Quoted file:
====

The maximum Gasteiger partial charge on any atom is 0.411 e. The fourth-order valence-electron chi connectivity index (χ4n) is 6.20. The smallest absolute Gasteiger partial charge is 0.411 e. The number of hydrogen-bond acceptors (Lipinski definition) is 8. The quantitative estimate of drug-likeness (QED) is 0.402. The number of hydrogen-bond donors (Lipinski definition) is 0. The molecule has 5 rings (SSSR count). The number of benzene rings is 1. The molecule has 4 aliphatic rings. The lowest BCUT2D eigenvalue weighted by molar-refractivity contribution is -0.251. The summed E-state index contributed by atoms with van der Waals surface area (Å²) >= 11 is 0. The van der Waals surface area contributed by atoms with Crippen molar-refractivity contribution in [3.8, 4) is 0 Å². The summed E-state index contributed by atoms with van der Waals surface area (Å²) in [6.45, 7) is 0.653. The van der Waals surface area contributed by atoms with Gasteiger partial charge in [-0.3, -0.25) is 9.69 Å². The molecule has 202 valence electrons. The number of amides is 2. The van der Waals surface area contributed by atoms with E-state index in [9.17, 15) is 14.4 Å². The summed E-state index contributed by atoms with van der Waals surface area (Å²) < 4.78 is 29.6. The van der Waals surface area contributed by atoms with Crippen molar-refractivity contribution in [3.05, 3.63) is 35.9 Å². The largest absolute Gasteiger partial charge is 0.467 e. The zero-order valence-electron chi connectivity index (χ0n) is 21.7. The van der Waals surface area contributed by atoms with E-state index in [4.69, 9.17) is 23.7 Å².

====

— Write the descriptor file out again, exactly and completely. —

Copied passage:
The maximum Gasteiger partial charge on any atom is 0.411 e. The fourth-order valence-electron chi connectivity index (χ4n) is 6.20. The smallest absolute Gasteiger partial charge is 0.411 e. The number of hydrogen-bond acceptors (Lipinski definition) is 8. The quantitative estimate of drug-likeness (QED) is 0.402. The number of hydrogen-bond donors (Lipinski definition) is 0. The molecule has 5 rings (SSSR count). The number of benzene rings is 1. The molecule has 4 aliphatic rings. The lowest BCUT2D eigenvalue weighted by molar-refractivity contribution is -0.251. The summed E-state index contributed by atoms with van der Waals surface area (Å²) >= 11 is 0. The van der Waals surface area contributed by atoms with Crippen molar-refractivity contribution in [3.8, 4) is 0 Å². The summed E-state index contributed by atoms with van der Waals surface area (Å²) in [6.45, 7) is 0.653. The van der Waals surface area contributed by atoms with Gasteiger partial charge in [-0.3, -0.25) is 9.69 Å². The molecule has 202 valence electrons. The number of amides is 2. The van der Waals surface area contributed by atoms with E-state index in [9.17, 15) is 14.4 Å². The summed E-state index contributed by atoms with van der Waals surface area (Å²) < 4.78 is 29.6. The van der Waals surface area contributed by atoms with Crippen molar-refractivity contribution in [3.05, 3.63) is 35.9 Å². The largest absolute Gasteiger partial charge is 0.467 e. The zero-order valence-electron chi connectivity index (χ0n) is 21.7. The van der Waals surface area contributed by atoms with E-state index in [4.69, 9.17) is 23.7 Å².